Frequently Asked Questions

Q: When can I have my product tested?

A: Captive bear testing occurs between April 1st and November 31st and field testing of toxicant delivery devices takes place between May 15th through November 15th. Dates may deviate a little based on timing of bears denning and level of bear activity.

Q: Is there a fee for having products tested with black bears?

A: Yes. The testing fee depends on the product type being tested. Please see the Fee Schedule for more information.

Q: Where does black bear product testing taking place?

A: Captive bear testing takes place at approved zoos or wildlife sanctuaries. Facilities currently approved for testing are listed here. Field testing of Toxicant Delivery Devices occurs at pre-selected locations in the Southeastern United States. Please contact the Testing Coordinator for more information.

Q: What is the difference between this testing program and the testing program for grizzly bears in Montana?

A: The grizzly bear testing program utilizes captive grizzlies in Montana to test products through theInteragency Grizzly Bear Committee’s (IGBC) Bear-Resistant Products Testing Program and uses a slightly different testing protocol (there isn’t any field testing with the IGBC testing program). Please visit the IGBC website for more information on the IGBC testing program.

Q: Why should I submit my product(s) for testing with black bears if I have already had them tested with grizzly bears?

A: Wildlife professionals do not know if there is a difference in the way black bears and grizzly bears access bear-resistant products. As more areas with black bears require bear-resistant products, an increasing number of authorities may consider requiring products that are tested by black bears through the Black Bear-Resistant Product Testing Program.

Q: Does the black bear testing program have the same requirements for a “Pass” testing result as the grizzly bear testing program?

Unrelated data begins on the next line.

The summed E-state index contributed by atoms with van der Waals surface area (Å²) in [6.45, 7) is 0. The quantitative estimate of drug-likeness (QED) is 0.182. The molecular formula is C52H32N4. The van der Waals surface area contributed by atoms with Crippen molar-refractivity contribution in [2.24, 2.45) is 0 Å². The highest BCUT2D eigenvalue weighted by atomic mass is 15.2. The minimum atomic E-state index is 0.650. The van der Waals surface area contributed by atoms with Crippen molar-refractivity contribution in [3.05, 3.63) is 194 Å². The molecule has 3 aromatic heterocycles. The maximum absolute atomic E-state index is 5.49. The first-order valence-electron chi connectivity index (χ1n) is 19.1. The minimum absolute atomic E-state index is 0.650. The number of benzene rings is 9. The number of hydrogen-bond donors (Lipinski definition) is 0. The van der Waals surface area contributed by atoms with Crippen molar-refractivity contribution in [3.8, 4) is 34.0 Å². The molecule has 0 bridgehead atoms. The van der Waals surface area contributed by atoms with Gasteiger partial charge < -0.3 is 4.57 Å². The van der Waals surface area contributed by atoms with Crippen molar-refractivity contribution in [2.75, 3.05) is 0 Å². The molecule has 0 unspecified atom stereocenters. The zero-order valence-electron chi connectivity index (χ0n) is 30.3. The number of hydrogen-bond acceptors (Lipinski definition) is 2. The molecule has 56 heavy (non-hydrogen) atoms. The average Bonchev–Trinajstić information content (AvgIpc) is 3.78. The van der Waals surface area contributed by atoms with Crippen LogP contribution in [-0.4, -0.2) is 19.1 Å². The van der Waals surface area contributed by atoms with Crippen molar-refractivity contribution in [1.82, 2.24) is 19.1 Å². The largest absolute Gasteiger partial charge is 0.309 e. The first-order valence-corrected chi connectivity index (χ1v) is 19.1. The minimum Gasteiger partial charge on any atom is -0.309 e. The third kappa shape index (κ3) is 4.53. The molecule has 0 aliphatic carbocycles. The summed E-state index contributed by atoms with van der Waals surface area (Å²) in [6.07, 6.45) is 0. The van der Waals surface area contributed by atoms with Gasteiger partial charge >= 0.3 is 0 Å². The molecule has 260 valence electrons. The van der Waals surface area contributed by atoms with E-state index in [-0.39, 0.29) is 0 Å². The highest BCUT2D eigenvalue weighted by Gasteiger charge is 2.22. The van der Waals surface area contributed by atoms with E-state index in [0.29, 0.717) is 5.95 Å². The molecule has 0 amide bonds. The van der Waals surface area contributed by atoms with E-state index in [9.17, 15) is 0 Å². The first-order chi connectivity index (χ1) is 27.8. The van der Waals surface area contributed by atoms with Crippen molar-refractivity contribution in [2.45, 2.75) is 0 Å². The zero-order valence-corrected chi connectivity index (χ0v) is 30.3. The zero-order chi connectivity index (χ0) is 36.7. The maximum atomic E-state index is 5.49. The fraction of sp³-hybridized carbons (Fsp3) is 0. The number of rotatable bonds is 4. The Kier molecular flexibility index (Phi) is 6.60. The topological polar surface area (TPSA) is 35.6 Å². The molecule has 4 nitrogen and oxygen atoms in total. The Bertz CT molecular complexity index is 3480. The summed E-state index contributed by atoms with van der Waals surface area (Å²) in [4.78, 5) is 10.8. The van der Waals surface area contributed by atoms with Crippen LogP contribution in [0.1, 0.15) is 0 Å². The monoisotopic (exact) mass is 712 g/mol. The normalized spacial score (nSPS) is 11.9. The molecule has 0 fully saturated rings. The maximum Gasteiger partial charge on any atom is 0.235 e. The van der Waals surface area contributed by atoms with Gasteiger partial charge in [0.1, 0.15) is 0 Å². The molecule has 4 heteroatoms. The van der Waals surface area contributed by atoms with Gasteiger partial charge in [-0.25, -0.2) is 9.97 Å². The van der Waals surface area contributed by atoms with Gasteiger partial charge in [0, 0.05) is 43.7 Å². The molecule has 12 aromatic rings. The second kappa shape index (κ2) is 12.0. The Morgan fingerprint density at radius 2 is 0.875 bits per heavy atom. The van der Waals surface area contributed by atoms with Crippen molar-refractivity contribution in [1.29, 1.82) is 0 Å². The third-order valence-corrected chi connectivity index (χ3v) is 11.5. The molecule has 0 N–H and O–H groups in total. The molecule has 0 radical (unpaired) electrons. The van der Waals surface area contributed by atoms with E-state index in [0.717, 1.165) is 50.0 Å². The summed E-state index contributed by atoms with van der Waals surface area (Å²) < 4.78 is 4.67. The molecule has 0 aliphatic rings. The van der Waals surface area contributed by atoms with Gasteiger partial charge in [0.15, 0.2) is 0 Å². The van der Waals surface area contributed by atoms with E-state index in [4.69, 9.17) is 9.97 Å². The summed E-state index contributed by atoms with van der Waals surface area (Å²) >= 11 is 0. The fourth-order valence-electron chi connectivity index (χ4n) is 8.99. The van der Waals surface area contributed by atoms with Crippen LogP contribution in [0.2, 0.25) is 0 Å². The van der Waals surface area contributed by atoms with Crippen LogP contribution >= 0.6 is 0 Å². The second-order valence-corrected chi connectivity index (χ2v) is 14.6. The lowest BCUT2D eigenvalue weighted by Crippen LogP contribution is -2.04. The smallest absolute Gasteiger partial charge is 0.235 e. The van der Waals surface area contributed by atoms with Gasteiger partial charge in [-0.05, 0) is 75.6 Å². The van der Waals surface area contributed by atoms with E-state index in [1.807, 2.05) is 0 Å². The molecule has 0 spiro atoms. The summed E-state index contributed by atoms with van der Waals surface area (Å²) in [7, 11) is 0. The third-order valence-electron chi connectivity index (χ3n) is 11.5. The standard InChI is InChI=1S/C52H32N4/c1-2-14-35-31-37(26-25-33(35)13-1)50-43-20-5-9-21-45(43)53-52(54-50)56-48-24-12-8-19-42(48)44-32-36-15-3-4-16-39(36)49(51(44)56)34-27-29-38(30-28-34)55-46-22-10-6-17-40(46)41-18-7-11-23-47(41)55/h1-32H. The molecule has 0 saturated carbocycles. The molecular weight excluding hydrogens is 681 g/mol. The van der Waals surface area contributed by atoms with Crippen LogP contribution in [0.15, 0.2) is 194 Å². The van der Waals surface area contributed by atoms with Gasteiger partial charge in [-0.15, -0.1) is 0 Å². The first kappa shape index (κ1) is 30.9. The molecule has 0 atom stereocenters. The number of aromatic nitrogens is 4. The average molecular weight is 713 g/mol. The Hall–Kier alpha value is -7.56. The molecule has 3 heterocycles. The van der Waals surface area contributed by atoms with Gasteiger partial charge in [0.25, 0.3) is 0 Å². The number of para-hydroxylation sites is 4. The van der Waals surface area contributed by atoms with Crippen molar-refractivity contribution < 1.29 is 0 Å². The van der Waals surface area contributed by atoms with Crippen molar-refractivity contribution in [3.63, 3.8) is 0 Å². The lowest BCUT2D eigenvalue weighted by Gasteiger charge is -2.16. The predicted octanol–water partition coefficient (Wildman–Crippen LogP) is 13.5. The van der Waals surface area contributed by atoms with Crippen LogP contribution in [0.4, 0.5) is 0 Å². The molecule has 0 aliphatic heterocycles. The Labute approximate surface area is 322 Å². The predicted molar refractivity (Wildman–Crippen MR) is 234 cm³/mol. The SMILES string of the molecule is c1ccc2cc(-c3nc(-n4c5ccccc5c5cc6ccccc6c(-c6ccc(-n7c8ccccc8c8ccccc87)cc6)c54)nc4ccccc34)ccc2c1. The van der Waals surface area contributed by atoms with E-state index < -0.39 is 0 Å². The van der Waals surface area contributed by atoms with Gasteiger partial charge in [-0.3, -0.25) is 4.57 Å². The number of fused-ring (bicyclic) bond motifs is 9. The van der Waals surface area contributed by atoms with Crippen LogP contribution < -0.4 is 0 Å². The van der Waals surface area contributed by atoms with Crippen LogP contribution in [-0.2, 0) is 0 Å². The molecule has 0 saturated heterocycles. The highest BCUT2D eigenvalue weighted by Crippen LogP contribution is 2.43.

A: The requirements to “pass” under the Black-Bear-Resistant Product Testing Program are similar. However, the black bear testing program also includes a way to test products designed to deliver toxicants to feral pigs. Testing of these products occurs in the field rather than with black bears in zoos.

Q: Does a “Pass” testing result under the Black Bear-Resistant Product Testing Program’s current protocol mean that products are certified or approved for use on any lands where food storage regulations exist?

A: No. Passing the Black-Bear-Resistant Product Testing Program does not imply certification or approval for use anywhere. Always check with the appropriate land management authority (i.e., public land management agency like the National Park Service or the U.S. Forest Service; homeowner’s association, city, town or county) to see what they require before you visit the area.

Q: Does a “Pass” testing result under the Black Bear-Resistant Product Testing Program’s current protocol mean that products are certified as bear-proof?

A: No. Any product can be susceptible to failure by a determined black bear. Passing the Black Bear-Resistant Product Testing Program simply indicates that the product has been exposed to black bears for a sufficient amount of time to demonstrate that bears are unlikely to open or gain access to the contents of the product.

Q: Does the certification of a Toxicant Delivery Device under the Black-Bear-Resistant Product Testing Program mean that only the target species for the toxicant (most often feral pigs) are the only species that can gain access to the toxicant?

A: No. Any product can be susceptible to failure when manipulated by a black bear or other wildlife species. The certification simply indicates that the product has been exposed to black bears, feral pigs, and other wildlife species for a sufficient amount of time to demonstrate that bears and other non-target wildlife are unlikely to open or gain access to the contents of the product. WMI and SEAFWA make no guarantees that products certified as Toxicant Delivery Devices under this program will not in any way harm or kill other non-target wildlife species.